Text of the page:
2019 Havana Biennial: Political from the Start

2019 Havana Biennial: Political from the Start

On Friday, April 12, Cuba celebrates the first day of its 13th Havana Biennial. Exhibitions and activations will continue until May 12, despite government efforts to limit local artists’ creative freedom and deny entry to other artists visiting the festival. Three days before the start of the biennial,  Cuban-American artist and activist Coco Fusco, was detained at Jose Marti Airport and refused entry. Officials labeled her as “inadmissible.” Although airport security did not explain her denial of entry, Fusco believes it was due to her written activism and support for Cuban artists facing the 349 decree.

The law, proposed by the recently instated President Miguel Díaz-Canel, allows the Cuban Republic control over independent artistic production in the private sector and requires that they secure the Ministry of Culture’s permission to host artistic events or sell work. Artists are also obliged to adhere to a set of guidelines that ensure their message consistent with their society. Before the arrival of the participants in the international Biennial, Cuban artists, and activists affected by the government’s proposed law sent invitations to Biennial attendees for acts of solidarity – whether that be wearing a “NO A DECRETO 349” t-shirt or voicing their aversion to restricting creative expression.

The first Havana Biennial took place in 1984. It likely began as a way to highlight the merit of Cuban artists and, in turn, Cuban culture. This year’s rendition is unique in that other exhibitions and activations are planned outside of the capital. Participants can visit over 30 shows and activations in and around Havana. While participants can experience the works of brilliant artists, they will also experience a curated series of exhibitions that are government-approved: satellite shows or studio salons that often happen during other international biennials could be deemed rogue or illegal.

Havana’s 13th Biennial should have taken place in April of 2018, but was canceled due to the aftermath of Hurricane Irma. The postponement did not stop local artists from protesting the government’s decision or from hosting their own alternative Biennial. The artist-run exhibition space, #00Bienal, opened in Havana on May 5, 2018; however, authorities attacked them soon after. Police threatened participants and denied by cultural figures intending to visit the alternative festival entry into Cuba. The government detained several local artists, including Tania Bruguera.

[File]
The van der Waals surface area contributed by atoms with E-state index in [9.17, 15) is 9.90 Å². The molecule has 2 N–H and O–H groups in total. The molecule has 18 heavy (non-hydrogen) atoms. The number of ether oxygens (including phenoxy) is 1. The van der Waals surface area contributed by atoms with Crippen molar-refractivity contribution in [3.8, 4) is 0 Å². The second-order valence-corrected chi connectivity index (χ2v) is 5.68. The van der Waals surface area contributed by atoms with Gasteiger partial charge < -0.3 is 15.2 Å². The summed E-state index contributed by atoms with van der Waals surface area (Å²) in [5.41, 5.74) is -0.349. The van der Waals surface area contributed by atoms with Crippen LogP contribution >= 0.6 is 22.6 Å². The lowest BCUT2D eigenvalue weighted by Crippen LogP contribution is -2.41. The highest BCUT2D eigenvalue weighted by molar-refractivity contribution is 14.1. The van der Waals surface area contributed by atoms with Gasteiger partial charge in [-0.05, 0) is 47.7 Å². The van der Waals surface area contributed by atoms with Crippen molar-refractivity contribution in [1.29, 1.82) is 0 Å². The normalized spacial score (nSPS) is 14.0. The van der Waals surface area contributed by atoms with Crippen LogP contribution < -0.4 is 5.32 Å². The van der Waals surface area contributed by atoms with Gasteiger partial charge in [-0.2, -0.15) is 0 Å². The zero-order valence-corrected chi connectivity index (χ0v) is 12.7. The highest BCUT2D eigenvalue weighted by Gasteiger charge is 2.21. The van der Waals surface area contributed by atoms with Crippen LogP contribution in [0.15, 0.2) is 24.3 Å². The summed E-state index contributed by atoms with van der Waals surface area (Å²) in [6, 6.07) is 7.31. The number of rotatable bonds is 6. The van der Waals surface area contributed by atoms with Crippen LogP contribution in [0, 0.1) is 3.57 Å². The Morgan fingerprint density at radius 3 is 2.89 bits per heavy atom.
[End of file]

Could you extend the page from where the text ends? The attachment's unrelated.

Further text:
Bruguera, a prominent figure in the art world, has been arrested and sent to prison many times for practicing her art and her will to protest. Most recently, the Cuban government arrested Bruguera four times in one week for opposing the 349 law. A law that Amnesty International identifies as an encroachment on human rights, “Prohibiting artistic expression based on concepts such as “obscene,” “vulgar,” or “harmful to ethical and cultural values” does not meet the tests of legitimate purpose, necessity, and proportionality required under international human rights law.”

While held at Jose Marti airport on April 10, 2019, activist Coco Fosco wrote an open letter explaining her situation. She also points out the irony of the Biennial’s international intentions. “It strikes me as a tragic that a government would harass its artists and to silence critical debate about its culture in order to impress visitors by creating the false impression that the only art in Cuba is what the state wants to show. The state is counting on favorable coverage from visitors who know little and who will stay on the tour buses and remain inside their art corrals. It also counts on the complicity of artists who remain silent in order to be promoted by the state.”

The Havana Biennial is different from other international art biennials in that it operates under constant governmental scrutiny. Many people have accused the Cuban government of micromanaging what visitors can see and not see during their visits. Now they hope to control the expression and creative output of their artists, who require to be recognized by the government to support their livelihoods. Havana Biennial participants can look forward to enjoying the captivation work or artists like Bruguera, but should also expect a climate ripe with political tension.

Photo: Centro de Arte Contemporáneo Wifredo Lam, Havana, Cuba